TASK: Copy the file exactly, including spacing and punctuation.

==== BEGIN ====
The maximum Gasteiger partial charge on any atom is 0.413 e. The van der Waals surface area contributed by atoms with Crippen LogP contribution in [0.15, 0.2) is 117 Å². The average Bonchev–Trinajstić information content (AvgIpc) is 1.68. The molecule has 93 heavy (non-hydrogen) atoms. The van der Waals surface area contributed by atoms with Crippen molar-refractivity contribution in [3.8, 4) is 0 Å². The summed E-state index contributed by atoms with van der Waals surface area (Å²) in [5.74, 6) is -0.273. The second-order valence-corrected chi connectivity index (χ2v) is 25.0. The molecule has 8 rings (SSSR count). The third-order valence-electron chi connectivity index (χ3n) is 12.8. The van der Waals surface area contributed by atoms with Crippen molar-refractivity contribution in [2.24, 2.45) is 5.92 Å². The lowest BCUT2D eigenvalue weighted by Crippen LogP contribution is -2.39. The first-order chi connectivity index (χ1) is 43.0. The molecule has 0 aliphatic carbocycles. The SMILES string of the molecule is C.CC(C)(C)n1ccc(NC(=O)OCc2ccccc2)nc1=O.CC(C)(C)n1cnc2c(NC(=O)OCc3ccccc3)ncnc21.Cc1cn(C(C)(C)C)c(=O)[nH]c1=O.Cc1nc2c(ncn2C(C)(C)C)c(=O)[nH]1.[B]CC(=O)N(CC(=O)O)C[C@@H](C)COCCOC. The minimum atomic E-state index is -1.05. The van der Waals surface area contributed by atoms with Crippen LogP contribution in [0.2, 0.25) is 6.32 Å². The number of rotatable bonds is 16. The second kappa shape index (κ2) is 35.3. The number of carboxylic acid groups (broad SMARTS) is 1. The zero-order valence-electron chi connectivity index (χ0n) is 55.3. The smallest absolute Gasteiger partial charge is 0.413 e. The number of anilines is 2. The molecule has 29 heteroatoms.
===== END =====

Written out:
The maximum Gasteiger partial charge on any atom is 0.413 e. The van der Waals surface area contributed by atoms with Crippen LogP contribution in [0.15, 0.2) is 117 Å². The average Bonchev–Trinajstić information content (AvgIpc) is 1.68. The molecule has 93 heavy (non-hydrogen) atoms. The van der Waals surface area contributed by atoms with Crippen molar-refractivity contribution in [3.8, 4) is 0 Å². The summed E-state index contributed by atoms with van der Waals surface area (Å²) in [5.74, 6) is -0.273. The second-order valence-corrected chi connectivity index (χ2v) is 25.0. The molecule has 8 rings (SSSR count). The third-order valence-electron chi connectivity index (χ3n) is 12.8. The van der Waals surface area contributed by atoms with Crippen molar-refractivity contribution in [2.24, 2.45) is 5.92 Å². The lowest BCUT2D eigenvalue weighted by Crippen LogP contribution is -2.39. The first-order chi connectivity index (χ1) is 43.0. The molecule has 0 aliphatic carbocycles. The SMILES string of the molecule is C.CC(C)(C)n1ccc(NC(=O)OCc2ccccc2)nc1=O.CC(C)(C)n1cnc2c(NC(=O)OCc3ccccc3)ncnc21.Cc1cn(C(C)(C)C)c(=O)[nH]c1=O.Cc1nc2c(ncn2C(C)(C)C)c(=O)[nH]1.[B]CC(=O)N(CC(=O)O)C[C@@H](C)COCCOC. The minimum atomic E-state index is -1.05. The van der Waals surface area contributed by atoms with Crippen LogP contribution in [0.2, 0.25) is 6.32 Å². The number of rotatable bonds is 16. The second kappa shape index (κ2) is 35.3. The number of carboxylic acid groups (broad SMARTS) is 1. The zero-order valence-electron chi connectivity index (χ0n) is 55.3. The smallest absolute Gasteiger partial charge is 0.413 e. The number of anilines is 2. The molecule has 29 heteroatoms.